|Mar. 31st, 2005 08:26 pm 12/12/2003 "Way Off Broadway" - an independent rites of passage presentation|
There is an old adage in show business education that says, "If you want to be a friend and a good teacher, tell your protege NOT to pursue a career in show business." Yet, as my old mentor Mary Helen Rassi used to say, "Know your own success." Writer Director Dan Kay has melded both philosophies in his independent low budget movie, "Way Off Broadway."Leave a comment
"Way Off Broadway" deals with the lives of six college graduates of the performing arts.. Barely surviving two years in reality-land, these yuppies are at that point in their lives in which they must confront their shattered romantic dreams. Unlike the martyred artists of the opera "La Boheme" or the Broadway Musical "Rent," these artisans can call their Mommy for financial assistance. There are times you want to say to some of these characters, "Quit whining and get a real job." This point is punctuated by the film's opening shot featuring the World Trade Center. There are none of the attention seeking rejects from Fox Television's "American Idol" auditions, these lead characters are college educated and therefore should know better.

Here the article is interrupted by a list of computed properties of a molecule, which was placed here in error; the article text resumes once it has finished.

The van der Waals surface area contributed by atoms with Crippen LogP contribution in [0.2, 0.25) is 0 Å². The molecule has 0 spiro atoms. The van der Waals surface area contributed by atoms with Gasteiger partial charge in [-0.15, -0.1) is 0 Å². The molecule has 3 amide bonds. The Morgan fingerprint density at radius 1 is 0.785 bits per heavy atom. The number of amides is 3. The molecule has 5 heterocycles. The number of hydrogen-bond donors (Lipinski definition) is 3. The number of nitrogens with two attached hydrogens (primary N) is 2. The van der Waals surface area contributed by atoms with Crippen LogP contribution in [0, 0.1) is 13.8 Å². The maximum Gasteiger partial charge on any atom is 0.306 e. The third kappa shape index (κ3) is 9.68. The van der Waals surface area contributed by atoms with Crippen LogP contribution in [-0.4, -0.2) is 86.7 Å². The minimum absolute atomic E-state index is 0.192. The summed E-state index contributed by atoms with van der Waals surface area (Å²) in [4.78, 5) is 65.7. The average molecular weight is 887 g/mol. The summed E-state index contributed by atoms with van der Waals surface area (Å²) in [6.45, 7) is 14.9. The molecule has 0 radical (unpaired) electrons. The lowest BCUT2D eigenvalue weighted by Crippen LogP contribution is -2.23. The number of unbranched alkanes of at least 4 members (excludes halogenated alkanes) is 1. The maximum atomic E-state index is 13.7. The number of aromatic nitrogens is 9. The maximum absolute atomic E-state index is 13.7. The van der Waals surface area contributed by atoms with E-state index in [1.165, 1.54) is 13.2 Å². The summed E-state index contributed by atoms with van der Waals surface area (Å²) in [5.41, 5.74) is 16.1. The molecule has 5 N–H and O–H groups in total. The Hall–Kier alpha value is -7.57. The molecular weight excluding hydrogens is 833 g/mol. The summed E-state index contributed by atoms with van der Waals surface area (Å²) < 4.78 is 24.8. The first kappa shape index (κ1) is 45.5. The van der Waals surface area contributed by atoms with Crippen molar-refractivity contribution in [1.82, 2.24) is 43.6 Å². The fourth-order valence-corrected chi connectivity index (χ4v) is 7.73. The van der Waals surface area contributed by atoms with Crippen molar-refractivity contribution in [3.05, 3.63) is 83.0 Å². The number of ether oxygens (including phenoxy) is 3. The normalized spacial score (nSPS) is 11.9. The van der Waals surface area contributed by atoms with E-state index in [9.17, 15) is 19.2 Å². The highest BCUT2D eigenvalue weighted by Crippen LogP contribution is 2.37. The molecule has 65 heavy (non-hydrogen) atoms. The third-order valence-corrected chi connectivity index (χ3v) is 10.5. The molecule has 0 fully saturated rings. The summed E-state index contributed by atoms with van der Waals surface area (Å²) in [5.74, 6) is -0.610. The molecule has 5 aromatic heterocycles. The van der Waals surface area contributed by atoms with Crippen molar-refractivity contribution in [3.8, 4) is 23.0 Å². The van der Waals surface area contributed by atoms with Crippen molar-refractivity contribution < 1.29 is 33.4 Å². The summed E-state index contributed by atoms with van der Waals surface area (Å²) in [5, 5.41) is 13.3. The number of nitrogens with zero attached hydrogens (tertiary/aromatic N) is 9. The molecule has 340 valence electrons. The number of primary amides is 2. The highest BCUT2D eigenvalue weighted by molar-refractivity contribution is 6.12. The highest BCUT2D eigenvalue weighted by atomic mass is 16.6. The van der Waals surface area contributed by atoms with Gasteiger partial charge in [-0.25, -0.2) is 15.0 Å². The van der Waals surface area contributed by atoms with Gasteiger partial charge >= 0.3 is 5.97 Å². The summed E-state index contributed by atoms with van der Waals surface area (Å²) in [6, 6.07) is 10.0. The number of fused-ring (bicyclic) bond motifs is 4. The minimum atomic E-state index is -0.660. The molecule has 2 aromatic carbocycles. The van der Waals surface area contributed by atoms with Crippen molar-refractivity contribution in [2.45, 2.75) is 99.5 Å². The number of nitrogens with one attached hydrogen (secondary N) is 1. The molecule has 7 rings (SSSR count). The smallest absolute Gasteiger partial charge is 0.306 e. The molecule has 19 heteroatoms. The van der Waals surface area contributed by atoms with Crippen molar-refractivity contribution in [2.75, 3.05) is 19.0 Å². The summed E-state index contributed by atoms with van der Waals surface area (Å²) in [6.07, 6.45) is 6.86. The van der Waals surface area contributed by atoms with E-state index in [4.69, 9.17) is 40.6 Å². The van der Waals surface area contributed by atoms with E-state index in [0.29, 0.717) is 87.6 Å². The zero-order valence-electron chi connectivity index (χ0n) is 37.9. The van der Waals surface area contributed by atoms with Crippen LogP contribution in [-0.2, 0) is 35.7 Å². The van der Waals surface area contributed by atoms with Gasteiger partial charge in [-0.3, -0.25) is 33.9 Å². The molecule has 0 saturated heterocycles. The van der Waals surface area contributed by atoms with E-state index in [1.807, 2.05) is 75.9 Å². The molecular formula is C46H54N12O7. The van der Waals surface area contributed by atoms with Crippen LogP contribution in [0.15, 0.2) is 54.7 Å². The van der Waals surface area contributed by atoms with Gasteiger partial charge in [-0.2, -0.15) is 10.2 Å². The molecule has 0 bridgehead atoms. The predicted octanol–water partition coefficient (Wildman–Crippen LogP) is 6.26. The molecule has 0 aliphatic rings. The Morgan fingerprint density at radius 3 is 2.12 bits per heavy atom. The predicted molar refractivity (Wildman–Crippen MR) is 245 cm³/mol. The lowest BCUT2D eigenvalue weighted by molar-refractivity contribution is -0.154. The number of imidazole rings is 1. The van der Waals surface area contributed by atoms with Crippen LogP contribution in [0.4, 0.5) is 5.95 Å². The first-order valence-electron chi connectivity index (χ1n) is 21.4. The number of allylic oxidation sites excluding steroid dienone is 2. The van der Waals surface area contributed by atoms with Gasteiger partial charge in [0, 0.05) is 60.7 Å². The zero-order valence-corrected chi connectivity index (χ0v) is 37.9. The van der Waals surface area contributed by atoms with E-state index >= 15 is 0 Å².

However Writer/Director Dan Kay has crafted a realistic perspective on the modern starving-artist syndrome, while presenting a romantic comedy with empathetic characters. Working in a bookstore at night, Rebecca (Morena Baccarin) pounds the pavement and waits in line for an audition. Darrin (Brad Beyer) is a struggling playwright who is suffering from writer's block. Jay (Forbes March) is a a blues guitarist who claims to have corporal tunnel syndrome. Jay actually fakes this ailment because he actually fears his future. Ethan (Jordan Gelber) is a graduate assistant at New York University who is neurotic about his carbohydrate intake.
Being old friends, these four people are used to talking bluntly to each other at the local watering hole. Rebecca whines that she is not getting roles because her butt is too big. These leads to a discussion about show business being a non talent based industry. Ethan interrupts this train of thought and creates heated arguments about the artistic merits of Orson Welles and Peter Bogdanovich. Dan Kay's screenplay shines during these exchanges because of the random change of subjects, yet revealing important details about each character's psyche.
"Way Off Broadway" presents characters in growth. A fool from college becomes a generous benefactor in producing Darrin's play in Greenwich Village. Rebecca learns a lesson about confusing her passions for art and relationships. Jay realizes that his freeloading charm actually hinders his maturity as an artist. Ethan uses his knowledge of Orson Welles to woo the red headed girl. Given the glut of big budgeted Hollywood Holiday extravaganzas in the multiplexes these holiday weeks, "Way Off Broadway" provides an alternative behind-the-scenes drama.